Grace Dierssen was a high-powered executive in a software development firm. Personal health came only second to her after family and career. So one morning when she developed sudden chest pains, exhaustion, and breathing difficulties, she attributed it to work stress and went about her chores. It's only when the pain got unbearable that she got herself admitted and found that she had suffered a heart attack.

Dierssen is not a solitary example. There are hundreds of women who develop similar heart attack symptoms as men but put off seeking medical help, consequently endangering their lives. This was the result of a study presented at the Canadian Cardiovascular Congress, where researchers used Dierssen as an example.

"The main danger is that when someone comes to the hospital with a more severe or advanced stage of heart disease, there are simply fewer treatment options available," said lead author Dr. Catherine Kreatsoulas in a statement.

In order to find out how people. according to their gender, perceive symptoms related to their heart and how soon they seek medical help, the study interviewed people with suspected coronary artery disease, just prior to undergoing their first coronary angiogram test. The study was split in two parts. In the first study, patients were asked about their experience of angina and their decision to seek medical help. In the second phase, a new group of patients were enrolled and their decisions to seek medical care were correlated to their gender.

Not all people immediately seek medical help upon experiencing symptoms of angina, such as pressure, tightness, or a burning feeling, which may eventually lead to cardiac arrest. So the researchers coined the term "symptomatic tipping point," which they described as the transitional period someone goes through between experiencing cardiac symptoms and getting medical attention.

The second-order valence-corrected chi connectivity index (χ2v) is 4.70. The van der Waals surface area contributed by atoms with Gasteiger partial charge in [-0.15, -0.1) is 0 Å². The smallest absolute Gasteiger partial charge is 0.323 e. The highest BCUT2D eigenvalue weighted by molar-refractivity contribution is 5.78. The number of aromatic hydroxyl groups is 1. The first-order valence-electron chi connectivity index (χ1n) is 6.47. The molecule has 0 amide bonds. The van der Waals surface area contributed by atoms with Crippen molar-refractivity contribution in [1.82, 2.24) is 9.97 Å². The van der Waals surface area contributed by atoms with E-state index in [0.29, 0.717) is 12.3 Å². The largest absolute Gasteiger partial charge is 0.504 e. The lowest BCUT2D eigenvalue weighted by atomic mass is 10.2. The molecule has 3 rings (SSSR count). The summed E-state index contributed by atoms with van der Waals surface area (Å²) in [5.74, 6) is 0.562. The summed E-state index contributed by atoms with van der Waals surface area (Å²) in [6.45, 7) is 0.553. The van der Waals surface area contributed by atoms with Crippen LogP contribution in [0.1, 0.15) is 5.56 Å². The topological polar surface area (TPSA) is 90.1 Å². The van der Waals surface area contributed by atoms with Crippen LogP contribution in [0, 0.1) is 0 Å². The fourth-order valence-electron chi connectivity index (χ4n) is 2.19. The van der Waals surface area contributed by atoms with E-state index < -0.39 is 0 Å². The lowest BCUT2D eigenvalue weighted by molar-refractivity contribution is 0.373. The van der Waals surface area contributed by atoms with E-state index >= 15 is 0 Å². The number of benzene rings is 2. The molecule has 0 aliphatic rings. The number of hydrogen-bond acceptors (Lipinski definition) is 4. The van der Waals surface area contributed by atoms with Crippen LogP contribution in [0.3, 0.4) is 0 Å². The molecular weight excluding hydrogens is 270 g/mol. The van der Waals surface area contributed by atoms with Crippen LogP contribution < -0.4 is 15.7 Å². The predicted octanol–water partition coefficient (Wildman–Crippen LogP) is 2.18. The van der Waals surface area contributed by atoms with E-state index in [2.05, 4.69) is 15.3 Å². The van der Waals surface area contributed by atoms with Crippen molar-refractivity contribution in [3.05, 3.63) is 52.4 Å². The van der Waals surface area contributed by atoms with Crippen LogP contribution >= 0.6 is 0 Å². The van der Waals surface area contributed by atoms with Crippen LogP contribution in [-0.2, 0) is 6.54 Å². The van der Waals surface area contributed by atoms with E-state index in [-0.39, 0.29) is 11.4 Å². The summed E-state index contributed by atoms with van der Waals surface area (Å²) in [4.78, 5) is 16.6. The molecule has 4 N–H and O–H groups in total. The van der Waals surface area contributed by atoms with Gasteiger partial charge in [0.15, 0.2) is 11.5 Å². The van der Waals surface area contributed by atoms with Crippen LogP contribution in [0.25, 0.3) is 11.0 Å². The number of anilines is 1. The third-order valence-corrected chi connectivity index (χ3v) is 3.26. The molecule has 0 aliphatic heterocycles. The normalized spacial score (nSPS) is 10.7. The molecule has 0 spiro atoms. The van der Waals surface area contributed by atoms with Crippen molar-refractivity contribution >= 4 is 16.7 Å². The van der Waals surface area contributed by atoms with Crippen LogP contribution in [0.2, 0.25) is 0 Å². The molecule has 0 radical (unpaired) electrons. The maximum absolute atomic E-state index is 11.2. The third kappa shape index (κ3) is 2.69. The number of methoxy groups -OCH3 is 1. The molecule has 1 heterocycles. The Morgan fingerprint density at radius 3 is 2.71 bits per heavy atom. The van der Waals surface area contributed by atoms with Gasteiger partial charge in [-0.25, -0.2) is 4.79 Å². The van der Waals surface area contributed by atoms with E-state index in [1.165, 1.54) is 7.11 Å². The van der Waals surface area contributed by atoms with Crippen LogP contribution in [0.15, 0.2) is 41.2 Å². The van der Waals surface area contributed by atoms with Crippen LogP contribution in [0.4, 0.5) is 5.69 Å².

They identified six transitional stages that men responded faster to: a period of uncertainty where the symptoms were thought to be due to some other conditions, denial or dismissal of symptoms, asking opinion of a friend or family member, recognition of severity of symptoms with feelings of defeat, seeking medical attention, and finally acceptance. The researchers found that women were one and half times more likely than men to wait for severe symptoms to appear before seeking medical attention.

While the initial symptoms may be dismissed by both men and women as indigestion or a pulled muscle, women delay seeking help even if they notice slight improvements. There are several reasons why this happens, according to the study. Foremost among them is the misconception that only men get heart attacks. This is completely untrue as cardiovascular diseases are a leading cause of death in women.

Secondly, a woman’s role as the primary caregiver of her family and children often causes her to put her health issues on the back burner. Another myth is that men and women experience different symptoms of heart problems. The study sates that heart attack symptoms are the same for all, and people experiencing angina for more than a few minutes should seek immediate emergency medical help.

"Being smoke-free, physically active, following a healthy diet, and controlling blood pressure and blood cholesterol levels are key in preventing premature heart disease,” said Heart and Stroke Foundation spokesperson Dr. Beth Abramson, author of Heart Health for Canadians.

Source: Kreatsoulas C, et al. Canadian Cardiovascular Congress. 2014.